i CONQUEST OF MEXICO. 375 men to enter the town by the road to the right, while I with ten others took the other course leading down to- wards the lake ; the remaining ten horse were to bring up the rearguard, and had not yet arrived. On entering the place there appeared to be a great number of people concealed in ambush within the houses, in order to take us by surprise ; who attacked us with such spirit, that they killed a horse and wounded almost all the others be- sides many Spaniards. They fought with great method, and the battle lasted a long time ; although repulsed three or four times, they formed again each time, and kneeling upon the ground in a circle, without speaking or uttering any sound, waited for us to come up, when they poured into us a shower of arrows, which flew so thick that if we had not been protected by armor not one of us would have escaped unhurt. At length it pleased our Lord that some of the enemy, who were nearest to a stream that flowed into the lake along which I had march- ed all day, threw themselves into the water, when others behind them also began to run towards the stream, and thus a general rout took place, though they only fled to the other side of the river. Thus we remained until night closed in, they on one side and we on the other side of the river, which was too deep for us to cross in pur- suit of them, though we were not sorry to have them pass it. So we returned to the town, which was about a sling's throw from the river; where we stayed that night as well guarded as possible, and consumed the horse the enemy had killed, having no other provision. The next day, as the inhabitants did not appear, we took a road that led to three or four towns, in which no people were found, nor any thing else except some store-rooms for wine, con-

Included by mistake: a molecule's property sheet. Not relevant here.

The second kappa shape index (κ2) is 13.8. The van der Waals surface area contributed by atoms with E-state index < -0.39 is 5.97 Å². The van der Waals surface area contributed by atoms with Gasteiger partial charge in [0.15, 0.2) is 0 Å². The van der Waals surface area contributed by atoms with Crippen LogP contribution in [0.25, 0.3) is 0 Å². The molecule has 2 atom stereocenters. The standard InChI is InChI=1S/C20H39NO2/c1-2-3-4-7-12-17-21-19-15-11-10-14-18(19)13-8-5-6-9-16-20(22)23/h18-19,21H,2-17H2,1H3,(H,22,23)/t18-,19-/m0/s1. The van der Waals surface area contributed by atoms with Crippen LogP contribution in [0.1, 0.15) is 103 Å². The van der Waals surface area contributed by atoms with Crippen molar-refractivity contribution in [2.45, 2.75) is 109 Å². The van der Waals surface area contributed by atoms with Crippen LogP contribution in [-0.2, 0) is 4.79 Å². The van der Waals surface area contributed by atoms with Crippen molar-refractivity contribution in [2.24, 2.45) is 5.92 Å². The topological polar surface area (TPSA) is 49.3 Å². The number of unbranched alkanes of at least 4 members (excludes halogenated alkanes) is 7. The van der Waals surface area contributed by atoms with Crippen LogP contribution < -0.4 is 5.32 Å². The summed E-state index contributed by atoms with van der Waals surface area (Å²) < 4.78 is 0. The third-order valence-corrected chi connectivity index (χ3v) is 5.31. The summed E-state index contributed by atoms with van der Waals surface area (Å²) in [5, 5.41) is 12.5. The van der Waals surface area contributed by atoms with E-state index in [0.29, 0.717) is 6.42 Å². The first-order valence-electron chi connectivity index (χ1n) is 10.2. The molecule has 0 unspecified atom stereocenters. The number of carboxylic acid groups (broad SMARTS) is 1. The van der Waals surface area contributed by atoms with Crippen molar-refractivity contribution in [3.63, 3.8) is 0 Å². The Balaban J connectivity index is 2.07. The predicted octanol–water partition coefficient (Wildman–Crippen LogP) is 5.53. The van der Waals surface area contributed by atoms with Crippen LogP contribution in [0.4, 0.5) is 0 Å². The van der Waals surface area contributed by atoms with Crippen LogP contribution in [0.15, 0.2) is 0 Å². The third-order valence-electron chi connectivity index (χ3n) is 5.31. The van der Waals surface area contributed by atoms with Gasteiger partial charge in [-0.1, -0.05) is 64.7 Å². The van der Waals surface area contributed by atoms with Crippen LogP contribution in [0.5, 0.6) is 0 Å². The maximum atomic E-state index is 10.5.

Page:The despatches of Hernando Cortes.djvu/397
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